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History of Afghanistan





History of Afghanistan


Summary of Afghanistan History

Afghanistan's history, internal political development, foreign relations, and very existence as an independent state have largely been determined by its geographic location at the crossroads of Central, West, and South Asia. Over the centuries, waves of migrating peoples passed through the region--described by historian Arnold Toynbee as a "roundabout of the ancient world"--leaving behind a mosaic of ethnic and linguistic groups. In modern times, as well as in antiquity, vast armies of the world passed through Afghanistan, temporarily establishing local control and often dominating Iran and northern India.

Although it was the scene of great empires and flourishing trade for over two millennia, the area's heterogeneous groups were not bound into a single political entity until the reign of Ahmad Shah Durrani, who in 1747 founded the monarchy that ruled the country until 1973. In the nineteenth century, Afghanistan lay between the expanding might of the Russian and British empires. In 1900, Abdur Rahman Khan (the "Iron Amir"), looking back on his twenty years of rule and the events of the past century, wondered how his country, which stood "like a goat between these lions [Britain and Tsarist Russia] or a grain of wheat between two strong millstones of the grinding mill, [could] stand in the midway of the stones without being ground to dust?" Constrained by the competing dictates of powerful British and Russian empires, Abdur Rahman focused instead on consolidating his power within Afghanistan and creating the institutions of a modern nation-state.

Islam played a key role in the formation of Afghan history as well. Despite the Mongol invasion of Afghanistan in the early thirteenth century which has been described as resembling "more some brute cataclysm of the blind forces of nature than a phenomenon of human history," even a warrior as formidable as Genghis Khan did not uproot Islamic civilization, and within two generations his heirs had become Muslims. An often unacknowledged event that nevertheless played an important role in Afghan history (and in the politics of Afghanistan's neighbors and the entire region up to the present) was the rise in the tenth century of a strong Sunni dynasty--the Ghaznavids. Their power prevented the eastward spread of Shiism from Iran, thereby insuring that the majority of the Muslims in Afghanistan and South Asia would be Sunnis.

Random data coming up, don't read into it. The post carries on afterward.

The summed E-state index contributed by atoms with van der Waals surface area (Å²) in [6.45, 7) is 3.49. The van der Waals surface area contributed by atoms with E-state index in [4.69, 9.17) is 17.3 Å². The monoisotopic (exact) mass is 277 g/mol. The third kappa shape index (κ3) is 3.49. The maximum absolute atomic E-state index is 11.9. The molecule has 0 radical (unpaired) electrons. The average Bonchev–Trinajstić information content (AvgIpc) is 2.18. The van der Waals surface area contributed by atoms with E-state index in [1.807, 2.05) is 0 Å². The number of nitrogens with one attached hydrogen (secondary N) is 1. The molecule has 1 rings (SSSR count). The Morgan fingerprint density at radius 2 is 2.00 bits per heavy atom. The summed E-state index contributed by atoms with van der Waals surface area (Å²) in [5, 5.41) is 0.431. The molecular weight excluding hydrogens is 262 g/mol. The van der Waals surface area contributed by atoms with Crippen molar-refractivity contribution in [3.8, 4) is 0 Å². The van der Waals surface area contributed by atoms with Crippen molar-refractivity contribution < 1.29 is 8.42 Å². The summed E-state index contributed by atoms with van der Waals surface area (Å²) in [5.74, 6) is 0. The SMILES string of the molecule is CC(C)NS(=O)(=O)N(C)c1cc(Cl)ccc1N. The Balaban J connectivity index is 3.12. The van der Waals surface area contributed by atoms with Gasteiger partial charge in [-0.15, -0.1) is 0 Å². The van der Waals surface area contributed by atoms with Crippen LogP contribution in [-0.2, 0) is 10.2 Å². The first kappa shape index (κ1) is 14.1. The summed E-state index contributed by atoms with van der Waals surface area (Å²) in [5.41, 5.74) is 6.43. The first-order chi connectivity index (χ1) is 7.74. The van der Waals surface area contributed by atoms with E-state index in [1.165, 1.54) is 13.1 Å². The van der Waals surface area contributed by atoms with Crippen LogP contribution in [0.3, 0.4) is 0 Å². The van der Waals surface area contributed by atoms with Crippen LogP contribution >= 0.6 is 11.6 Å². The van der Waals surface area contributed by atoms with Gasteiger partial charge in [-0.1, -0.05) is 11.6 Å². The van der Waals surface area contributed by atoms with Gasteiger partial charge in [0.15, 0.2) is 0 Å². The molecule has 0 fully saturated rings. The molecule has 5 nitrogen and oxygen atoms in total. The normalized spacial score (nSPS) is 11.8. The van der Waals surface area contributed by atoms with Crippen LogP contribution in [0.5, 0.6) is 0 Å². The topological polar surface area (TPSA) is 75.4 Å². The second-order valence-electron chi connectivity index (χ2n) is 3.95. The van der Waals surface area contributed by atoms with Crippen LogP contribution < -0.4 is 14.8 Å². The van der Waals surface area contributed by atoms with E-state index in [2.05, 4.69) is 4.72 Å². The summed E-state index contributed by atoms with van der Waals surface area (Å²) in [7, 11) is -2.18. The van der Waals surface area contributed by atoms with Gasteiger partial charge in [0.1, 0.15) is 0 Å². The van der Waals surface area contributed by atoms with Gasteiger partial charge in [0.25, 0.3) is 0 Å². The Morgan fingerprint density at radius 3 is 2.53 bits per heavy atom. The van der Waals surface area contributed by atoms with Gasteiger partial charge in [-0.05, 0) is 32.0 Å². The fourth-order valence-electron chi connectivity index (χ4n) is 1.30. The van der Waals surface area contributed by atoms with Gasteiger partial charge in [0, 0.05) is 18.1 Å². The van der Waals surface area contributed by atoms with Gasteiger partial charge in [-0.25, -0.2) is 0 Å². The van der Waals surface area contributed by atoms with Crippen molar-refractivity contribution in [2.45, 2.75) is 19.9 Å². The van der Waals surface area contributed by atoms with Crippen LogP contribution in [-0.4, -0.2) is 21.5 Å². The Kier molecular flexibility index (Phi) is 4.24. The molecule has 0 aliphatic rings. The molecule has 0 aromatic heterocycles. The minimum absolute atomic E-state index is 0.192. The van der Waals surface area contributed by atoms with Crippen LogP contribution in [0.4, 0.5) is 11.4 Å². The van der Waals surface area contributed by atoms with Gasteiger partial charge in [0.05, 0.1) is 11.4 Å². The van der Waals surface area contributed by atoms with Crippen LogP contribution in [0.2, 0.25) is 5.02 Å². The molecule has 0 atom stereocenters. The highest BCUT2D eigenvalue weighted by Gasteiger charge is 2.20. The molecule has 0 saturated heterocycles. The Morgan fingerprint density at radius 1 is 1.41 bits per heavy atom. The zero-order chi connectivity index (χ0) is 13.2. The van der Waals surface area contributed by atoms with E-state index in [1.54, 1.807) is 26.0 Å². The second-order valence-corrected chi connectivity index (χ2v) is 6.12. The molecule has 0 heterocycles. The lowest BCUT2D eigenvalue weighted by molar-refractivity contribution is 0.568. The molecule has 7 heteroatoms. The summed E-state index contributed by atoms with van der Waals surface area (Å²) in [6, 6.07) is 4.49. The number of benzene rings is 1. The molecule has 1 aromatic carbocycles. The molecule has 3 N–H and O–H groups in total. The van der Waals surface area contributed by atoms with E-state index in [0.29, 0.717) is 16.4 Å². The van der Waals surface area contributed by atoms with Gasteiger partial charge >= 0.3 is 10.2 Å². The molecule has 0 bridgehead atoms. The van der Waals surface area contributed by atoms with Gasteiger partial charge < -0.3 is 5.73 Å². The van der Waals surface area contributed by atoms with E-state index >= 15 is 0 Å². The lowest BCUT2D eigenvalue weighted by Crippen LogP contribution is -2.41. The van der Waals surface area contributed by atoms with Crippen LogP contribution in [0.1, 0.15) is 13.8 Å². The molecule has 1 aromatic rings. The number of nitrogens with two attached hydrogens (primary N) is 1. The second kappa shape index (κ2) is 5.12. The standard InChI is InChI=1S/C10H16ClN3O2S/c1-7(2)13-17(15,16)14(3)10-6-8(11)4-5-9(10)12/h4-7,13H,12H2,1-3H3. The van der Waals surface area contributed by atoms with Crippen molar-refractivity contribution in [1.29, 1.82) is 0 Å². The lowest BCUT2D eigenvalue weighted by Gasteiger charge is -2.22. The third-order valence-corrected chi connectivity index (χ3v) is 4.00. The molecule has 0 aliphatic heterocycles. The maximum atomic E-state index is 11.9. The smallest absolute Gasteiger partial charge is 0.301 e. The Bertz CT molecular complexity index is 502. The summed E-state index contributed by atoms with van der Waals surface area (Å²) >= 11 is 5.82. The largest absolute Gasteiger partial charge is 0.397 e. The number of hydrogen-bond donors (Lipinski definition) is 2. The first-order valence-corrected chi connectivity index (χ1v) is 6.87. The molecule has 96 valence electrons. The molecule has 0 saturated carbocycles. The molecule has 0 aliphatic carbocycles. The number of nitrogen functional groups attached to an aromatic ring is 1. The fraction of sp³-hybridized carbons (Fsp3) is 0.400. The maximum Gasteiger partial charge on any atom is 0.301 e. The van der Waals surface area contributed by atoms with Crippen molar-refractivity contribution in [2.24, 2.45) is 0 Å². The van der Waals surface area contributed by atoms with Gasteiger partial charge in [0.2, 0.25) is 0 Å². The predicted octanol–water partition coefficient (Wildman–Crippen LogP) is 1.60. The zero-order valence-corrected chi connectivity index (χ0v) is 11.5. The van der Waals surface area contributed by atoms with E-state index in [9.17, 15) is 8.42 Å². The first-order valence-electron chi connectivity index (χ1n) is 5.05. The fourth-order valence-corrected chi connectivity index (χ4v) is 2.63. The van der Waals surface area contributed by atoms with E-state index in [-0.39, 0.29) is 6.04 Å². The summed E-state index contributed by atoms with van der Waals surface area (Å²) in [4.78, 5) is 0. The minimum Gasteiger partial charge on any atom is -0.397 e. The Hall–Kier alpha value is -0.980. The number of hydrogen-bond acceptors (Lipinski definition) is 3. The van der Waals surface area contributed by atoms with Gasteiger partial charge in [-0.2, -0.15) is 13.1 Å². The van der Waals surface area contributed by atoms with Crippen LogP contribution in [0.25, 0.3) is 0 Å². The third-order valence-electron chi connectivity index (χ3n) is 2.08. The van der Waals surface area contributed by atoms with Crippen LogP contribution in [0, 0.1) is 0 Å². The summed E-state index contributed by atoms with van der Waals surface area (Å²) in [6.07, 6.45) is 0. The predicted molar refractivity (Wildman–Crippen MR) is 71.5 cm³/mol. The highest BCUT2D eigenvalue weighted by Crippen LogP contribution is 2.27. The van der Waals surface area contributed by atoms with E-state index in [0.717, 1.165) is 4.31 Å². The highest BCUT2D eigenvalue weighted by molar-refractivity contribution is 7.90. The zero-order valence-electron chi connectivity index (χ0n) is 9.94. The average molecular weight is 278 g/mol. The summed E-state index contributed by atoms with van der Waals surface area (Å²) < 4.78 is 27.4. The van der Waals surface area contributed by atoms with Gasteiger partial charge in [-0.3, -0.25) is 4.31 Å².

Early history

From prehistory until the arrival of Islam around 651. Achaemenid Empire, Zoroastrianism, Alexander the Great and the Seleucid Empire, Mauryan Empire and Buddhism, Greek Bactria, Parthians and Sakas, Kushan Empire, Sassanian Empire, Guptas, Hepthalites, Western Turks.

From the arrival of Islam until the Durrani

651-1747. Arab invasian, Abbasid Dynasty, Sunni Islam, Samanid Dynasty, Ghaznavid Empire, Kingdom of Ghor, Khwarazm Turks, Gengis Khan, Timur, Timurid Empire, Babur, Mughal Empire, Safavids, Pashtun tribes, Nadir Shah.

From Ahmad Shah until Dost Mohammed

1746-1826. Rule of Ahmad Shah (Durr-i-Durrani) and his sons and grandsons. Ahmad Shah created an empire in Afghanistan, Sindh and Punjab, defeating the Mughal Empire, but subsequently facing lengthy conflict with the Sikhs and Marathas. The territory he gained was lost during the rule of his son and grandsons who were pushed back to Kabul and Afghanistan descended into tribal conflict and a period of chaos.

Dost Mohammed and the British in Afghanistan

1826-1919. Dost Mohammed Khan gained control in Kabul. The expanding British and Russian empires collided in The Great Game. When Iranians advanced towards Herat with Russian support, Britain invaded Afghanistan in the First Anglo-Afghan War and restored Shah Shuja to the throne. The Afghans fought back and the British attempted to withdraw to Kandahar. Dost Mohammed returned to the throne and fought the Sikhs. The Russians advanced to the Amu Darya in the north and the Iranians captured Herat. Dost Mohammed signed a treaty with the British and allowed them to return to Kandahar, then recaptured Herat. After his death Sher Ali obtained control. When a Russian diplomatic mission was sent to Kabul, the British demanded that their own mission be received, but Sher Ali refused and the British invaded again, the Second Anglo-Afghan War. The Afghans were forced to cede control of foreign affairs to the British, who placed Abdur Rahman Khan in control. He modernised the country and its borders became formalised through British involvement. Habibullah Khan took control, then Amanullah Khan, who initiated the Third Anglo-Afghan War, with Afghanistan regaining full independence in 1919.

Reforms of Amanullah Khan and civil war